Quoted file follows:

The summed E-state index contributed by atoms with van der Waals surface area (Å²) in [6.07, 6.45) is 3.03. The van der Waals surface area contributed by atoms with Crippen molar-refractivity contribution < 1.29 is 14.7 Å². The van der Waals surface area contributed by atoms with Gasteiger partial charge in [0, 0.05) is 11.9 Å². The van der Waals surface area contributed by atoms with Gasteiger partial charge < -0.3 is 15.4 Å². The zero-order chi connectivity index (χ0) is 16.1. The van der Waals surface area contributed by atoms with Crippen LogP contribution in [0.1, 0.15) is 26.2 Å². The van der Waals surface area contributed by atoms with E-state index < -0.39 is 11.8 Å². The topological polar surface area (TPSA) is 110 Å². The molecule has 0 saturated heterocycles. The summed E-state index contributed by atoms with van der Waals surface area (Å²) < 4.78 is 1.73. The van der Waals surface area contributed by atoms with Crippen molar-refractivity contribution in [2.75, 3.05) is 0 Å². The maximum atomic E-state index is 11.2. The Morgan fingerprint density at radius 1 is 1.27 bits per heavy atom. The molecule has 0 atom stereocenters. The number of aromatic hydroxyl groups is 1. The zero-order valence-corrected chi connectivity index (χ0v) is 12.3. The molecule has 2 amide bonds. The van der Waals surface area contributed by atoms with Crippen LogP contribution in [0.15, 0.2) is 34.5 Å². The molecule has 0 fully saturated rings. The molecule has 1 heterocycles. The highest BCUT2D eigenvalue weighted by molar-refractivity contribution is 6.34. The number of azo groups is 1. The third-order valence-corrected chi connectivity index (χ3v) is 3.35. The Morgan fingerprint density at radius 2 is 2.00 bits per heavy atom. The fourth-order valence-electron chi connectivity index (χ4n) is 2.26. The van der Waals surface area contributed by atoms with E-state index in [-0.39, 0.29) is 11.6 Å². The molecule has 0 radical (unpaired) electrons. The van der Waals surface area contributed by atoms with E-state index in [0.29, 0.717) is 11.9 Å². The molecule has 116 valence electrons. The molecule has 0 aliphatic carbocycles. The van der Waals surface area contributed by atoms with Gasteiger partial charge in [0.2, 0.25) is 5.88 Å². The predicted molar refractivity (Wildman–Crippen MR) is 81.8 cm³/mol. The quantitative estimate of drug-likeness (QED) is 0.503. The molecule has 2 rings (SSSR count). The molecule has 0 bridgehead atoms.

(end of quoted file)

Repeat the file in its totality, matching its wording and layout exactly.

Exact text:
The summed E-state index contributed by atoms with van der Waals surface area (Å²) in [6.07, 6.45) is 3.03. The van der Waals surface area contributed by atoms with Crippen molar-refractivity contribution < 1.29 is 14.7 Å². The van der Waals surface area contributed by atoms with Gasteiger partial charge in [0, 0.05) is 11.9 Å². The van der Waals surface area contributed by atoms with Gasteiger partial charge < -0.3 is 15.4 Å². The zero-order chi connectivity index (χ0) is 16.1. The van der Waals surface area contributed by atoms with Crippen LogP contribution in [0.1, 0.15) is 26.2 Å². The van der Waals surface area contributed by atoms with E-state index < -0.39 is 11.8 Å². The topological polar surface area (TPSA) is 110 Å². The molecule has 0 saturated heterocycles. The summed E-state index contributed by atoms with van der Waals surface area (Å²) < 4.78 is 1.73. The van der Waals surface area contributed by atoms with Crippen molar-refractivity contribution in [2.75, 3.05) is 0 Å². The maximum atomic E-state index is 11.2. The Morgan fingerprint density at radius 1 is 1.27 bits per heavy atom. The molecule has 0 atom stereocenters. The number of aromatic hydroxyl groups is 1. The zero-order valence-corrected chi connectivity index (χ0v) is 12.3. The molecule has 2 amide bonds. The van der Waals surface area contributed by atoms with Crippen LogP contribution in [0.15, 0.2) is 34.5 Å². The molecule has 0 fully saturated rings. The molecule has 1 heterocycles. The highest BCUT2D eigenvalue weighted by molar-refractivity contribution is 6.34. The number of azo groups is 1. The third-order valence-corrected chi connectivity index (χ3v) is 3.35. The Morgan fingerprint density at radius 2 is 2.00 bits per heavy atom. The fourth-order valence-electron chi connectivity index (χ4n) is 2.26. The van der Waals surface area contributed by atoms with E-state index in [-0.39, 0.29) is 11.6 Å². The molecule has 0 radical (unpaired) electrons. The van der Waals surface area contributed by atoms with E-state index in [0.29, 0.717) is 11.9 Å². The molecule has 116 valence electrons. The molecule has 0 aliphatic carbocycles. The van der Waals surface area contributed by atoms with Gasteiger partial charge in [0.2, 0.25) is 5.88 Å². The predicted molar refractivity (Wildman–Crippen MR) is 81.8 cm³/mol. The quantitative estimate of drug-likeness (QED) is 0.503. The molecule has 2 rings (SSSR count). The molecule has 0 bridgehead atoms.